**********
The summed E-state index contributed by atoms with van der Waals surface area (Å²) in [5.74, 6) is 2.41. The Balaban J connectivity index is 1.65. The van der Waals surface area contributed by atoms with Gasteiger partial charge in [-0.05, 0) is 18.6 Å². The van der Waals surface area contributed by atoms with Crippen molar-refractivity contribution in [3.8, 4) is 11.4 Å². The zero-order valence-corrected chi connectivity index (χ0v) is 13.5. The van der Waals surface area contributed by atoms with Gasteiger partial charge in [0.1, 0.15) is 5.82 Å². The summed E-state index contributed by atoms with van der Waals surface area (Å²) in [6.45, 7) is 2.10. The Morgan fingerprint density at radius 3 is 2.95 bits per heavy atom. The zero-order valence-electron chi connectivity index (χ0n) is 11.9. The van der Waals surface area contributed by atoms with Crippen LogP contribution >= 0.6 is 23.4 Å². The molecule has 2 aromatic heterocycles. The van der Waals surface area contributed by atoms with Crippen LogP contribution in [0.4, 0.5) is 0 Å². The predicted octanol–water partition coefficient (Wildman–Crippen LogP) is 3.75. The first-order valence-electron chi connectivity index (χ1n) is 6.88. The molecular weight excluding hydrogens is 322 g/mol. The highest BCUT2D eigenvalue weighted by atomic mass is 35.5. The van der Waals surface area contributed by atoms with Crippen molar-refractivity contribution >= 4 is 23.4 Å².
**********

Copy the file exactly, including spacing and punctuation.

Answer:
The summed E-state index contributed by atoms with van der Waals surface area (Å²) in [5.74, 6) is 2.41. The Balaban J connectivity index is 1.65. The van der Waals surface area contributed by atoms with Gasteiger partial charge in [-0.05, 0) is 18.6 Å². The van der Waals surface area contributed by atoms with Crippen molar-refractivity contribution in [3.8, 4) is 11.4 Å². The zero-order valence-corrected chi connectivity index (χ0v) is 13.5. The van der Waals surface area contributed by atoms with Gasteiger partial charge in [0.1, 0.15) is 5.82 Å². The summed E-state index contributed by atoms with van der Waals surface area (Å²) in [6.45, 7) is 2.10. The Morgan fingerprint density at radius 3 is 2.95 bits per heavy atom. The zero-order valence-electron chi connectivity index (χ0n) is 11.9. The van der Waals surface area contributed by atoms with Crippen LogP contribution >= 0.6 is 23.4 Å². The molecule has 2 aromatic heterocycles. The van der Waals surface area contributed by atoms with Crippen LogP contribution in [0.4, 0.5) is 0 Å². The predicted octanol–water partition coefficient (Wildman–Crippen LogP) is 3.75. The first-order valence-electron chi connectivity index (χ1n) is 6.88. The molecular weight excluding hydrogens is 322 g/mol. The highest BCUT2D eigenvalue weighted by atomic mass is 35.5. The van der Waals surface area contributed by atoms with Crippen molar-refractivity contribution >= 4 is 23.4 Å².